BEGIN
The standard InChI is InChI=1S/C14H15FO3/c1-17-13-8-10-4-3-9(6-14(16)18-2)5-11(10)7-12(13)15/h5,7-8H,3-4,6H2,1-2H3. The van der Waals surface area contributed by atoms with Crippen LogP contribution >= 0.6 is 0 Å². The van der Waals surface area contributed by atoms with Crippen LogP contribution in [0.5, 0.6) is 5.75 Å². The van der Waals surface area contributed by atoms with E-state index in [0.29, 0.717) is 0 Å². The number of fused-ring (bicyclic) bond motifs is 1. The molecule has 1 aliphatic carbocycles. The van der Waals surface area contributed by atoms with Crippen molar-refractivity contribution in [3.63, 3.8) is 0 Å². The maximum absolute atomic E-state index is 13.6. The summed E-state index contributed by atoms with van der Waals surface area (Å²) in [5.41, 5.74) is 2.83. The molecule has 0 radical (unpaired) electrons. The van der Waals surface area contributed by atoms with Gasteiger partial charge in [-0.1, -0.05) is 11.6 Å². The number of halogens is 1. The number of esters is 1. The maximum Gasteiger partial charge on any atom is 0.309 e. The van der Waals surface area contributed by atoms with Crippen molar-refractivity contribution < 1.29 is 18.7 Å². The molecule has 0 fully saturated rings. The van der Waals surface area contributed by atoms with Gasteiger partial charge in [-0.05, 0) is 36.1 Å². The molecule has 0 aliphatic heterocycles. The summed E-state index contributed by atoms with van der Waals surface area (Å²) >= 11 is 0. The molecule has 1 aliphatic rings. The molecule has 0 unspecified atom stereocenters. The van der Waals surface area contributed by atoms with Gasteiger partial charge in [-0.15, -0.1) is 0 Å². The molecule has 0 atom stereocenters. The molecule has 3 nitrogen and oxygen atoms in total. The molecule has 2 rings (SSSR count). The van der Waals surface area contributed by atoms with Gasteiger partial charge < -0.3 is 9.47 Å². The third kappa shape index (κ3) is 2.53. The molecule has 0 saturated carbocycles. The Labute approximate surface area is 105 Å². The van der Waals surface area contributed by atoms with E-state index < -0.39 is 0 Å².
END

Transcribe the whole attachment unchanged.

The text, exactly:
The standard InChI is InChI=1S/C14H15FO3/c1-17-13-8-10-4-3-9(6-14(16)18-2)5-11(10)7-12(13)15/h5,7-8H,3-4,6H2,1-2H3. The van der Waals surface area contributed by atoms with Crippen LogP contribution >= 0.6 is 0 Å². The van der Waals surface area contributed by atoms with Crippen LogP contribution in [0.5, 0.6) is 5.75 Å². The van der Waals surface area contributed by atoms with E-state index in [0.29, 0.717) is 0 Å². The number of fused-ring (bicyclic) bond motifs is 1. The molecule has 1 aliphatic carbocycles. The van der Waals surface area contributed by atoms with Crippen molar-refractivity contribution in [3.63, 3.8) is 0 Å². The maximum absolute atomic E-state index is 13.6. The summed E-state index contributed by atoms with van der Waals surface area (Å²) in [5.41, 5.74) is 2.83. The molecule has 0 radical (unpaired) electrons. The van der Waals surface area contributed by atoms with Gasteiger partial charge in [-0.1, -0.05) is 11.6 Å². The number of halogens is 1. The number of esters is 1. The maximum Gasteiger partial charge on any atom is 0.309 e. The van der Waals surface area contributed by atoms with Crippen molar-refractivity contribution < 1.29 is 18.7 Å². The molecule has 0 fully saturated rings. The van der Waals surface area contributed by atoms with Gasteiger partial charge in [-0.05, 0) is 36.1 Å². The molecule has 0 aliphatic heterocycles. The summed E-state index contributed by atoms with van der Waals surface area (Å²) >= 11 is 0. The molecule has 1 aliphatic rings. The molecule has 0 unspecified atom stereocenters. The van der Waals surface area contributed by atoms with Gasteiger partial charge in [-0.15, -0.1) is 0 Å². The molecule has 0 atom stereocenters. The molecule has 3 nitrogen and oxygen atoms in total. The molecule has 2 rings (SSSR count). The van der Waals surface area contributed by atoms with Gasteiger partial charge < -0.3 is 9.47 Å². The third kappa shape index (κ3) is 2.53. The molecule has 0 saturated carbocycles. The Labute approximate surface area is 105 Å². The van der Waals surface area contributed by atoms with E-state index < -0.39 is 0 Å².